Among the many negative consequences of the proposed American military intervention in Syria is the diversion of attention away from the crimes committed by Syrian military forces toward the actions being planned by the United States. The world’s television screens are filled with images of the debate about an American strike, not the consequences of the chemical massacre committed by the Syrian army. The main story line is the military action planned by Obama – not the crimes committed by Assad.
The bombing of Syria risks turning Assad and his supporters into victims rather than perpetrators. As the missiles strike, media images will show civilians killed by American weapons rather than those who died in the chemical attacks. The focus will be on U.S. policy rather than the continuing crimes of the Assad regime.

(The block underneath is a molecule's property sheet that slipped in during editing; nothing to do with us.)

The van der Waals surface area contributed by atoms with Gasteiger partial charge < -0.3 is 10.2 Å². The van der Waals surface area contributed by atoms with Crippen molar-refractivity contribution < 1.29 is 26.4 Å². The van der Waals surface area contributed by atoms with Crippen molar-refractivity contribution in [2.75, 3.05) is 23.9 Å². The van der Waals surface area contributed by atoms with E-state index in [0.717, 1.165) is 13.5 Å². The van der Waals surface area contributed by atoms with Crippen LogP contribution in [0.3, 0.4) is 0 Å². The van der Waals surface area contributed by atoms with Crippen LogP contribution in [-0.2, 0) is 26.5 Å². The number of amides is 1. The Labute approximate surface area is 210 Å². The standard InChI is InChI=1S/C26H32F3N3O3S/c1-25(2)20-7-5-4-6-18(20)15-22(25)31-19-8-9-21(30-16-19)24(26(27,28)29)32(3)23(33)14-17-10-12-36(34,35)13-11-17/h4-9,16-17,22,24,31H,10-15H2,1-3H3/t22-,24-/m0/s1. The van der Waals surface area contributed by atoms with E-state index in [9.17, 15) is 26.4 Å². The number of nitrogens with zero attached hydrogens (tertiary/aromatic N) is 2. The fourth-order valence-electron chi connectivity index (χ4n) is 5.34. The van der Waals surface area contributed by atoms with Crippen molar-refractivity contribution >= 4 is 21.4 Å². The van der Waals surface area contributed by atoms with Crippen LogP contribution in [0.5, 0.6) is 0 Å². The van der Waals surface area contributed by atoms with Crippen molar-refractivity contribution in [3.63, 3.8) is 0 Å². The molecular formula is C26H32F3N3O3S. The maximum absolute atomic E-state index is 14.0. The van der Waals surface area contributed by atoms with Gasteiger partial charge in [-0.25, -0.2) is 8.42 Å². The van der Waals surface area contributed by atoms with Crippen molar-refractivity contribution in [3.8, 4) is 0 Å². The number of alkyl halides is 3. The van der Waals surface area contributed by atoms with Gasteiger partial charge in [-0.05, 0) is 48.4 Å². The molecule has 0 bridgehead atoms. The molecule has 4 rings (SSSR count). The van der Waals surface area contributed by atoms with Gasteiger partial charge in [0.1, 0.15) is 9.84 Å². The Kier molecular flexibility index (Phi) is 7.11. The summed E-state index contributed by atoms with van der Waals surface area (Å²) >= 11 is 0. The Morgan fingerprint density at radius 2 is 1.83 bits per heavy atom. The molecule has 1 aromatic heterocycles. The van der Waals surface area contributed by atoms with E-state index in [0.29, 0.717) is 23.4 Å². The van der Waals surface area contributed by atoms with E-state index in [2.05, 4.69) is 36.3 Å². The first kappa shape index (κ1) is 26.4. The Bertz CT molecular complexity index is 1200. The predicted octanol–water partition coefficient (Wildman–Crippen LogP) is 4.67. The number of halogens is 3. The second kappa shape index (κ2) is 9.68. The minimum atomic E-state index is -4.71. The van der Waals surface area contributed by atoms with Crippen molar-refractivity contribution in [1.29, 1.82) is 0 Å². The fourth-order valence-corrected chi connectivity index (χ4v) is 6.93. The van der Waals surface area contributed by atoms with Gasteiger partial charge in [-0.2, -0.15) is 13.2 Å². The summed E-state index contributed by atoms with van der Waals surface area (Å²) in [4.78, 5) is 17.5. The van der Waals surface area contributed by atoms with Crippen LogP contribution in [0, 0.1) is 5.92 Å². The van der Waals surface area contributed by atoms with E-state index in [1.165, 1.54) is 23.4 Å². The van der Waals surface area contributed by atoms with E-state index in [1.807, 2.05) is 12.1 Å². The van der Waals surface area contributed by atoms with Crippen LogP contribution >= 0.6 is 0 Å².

It doesn’t have to be that way. Obama and his advisers still have time to turn away from their ill-advised military plan toward a more effective multilateral strategy that would have broad international support. The alternative approach I have proposed would apply pressure against those responsible for the chemical attacks while intensifying diplomatic efforts to end the war. It would focus attention where it belongs, on prohibiting chemical weapons and ending the war, rather than on American military intervention.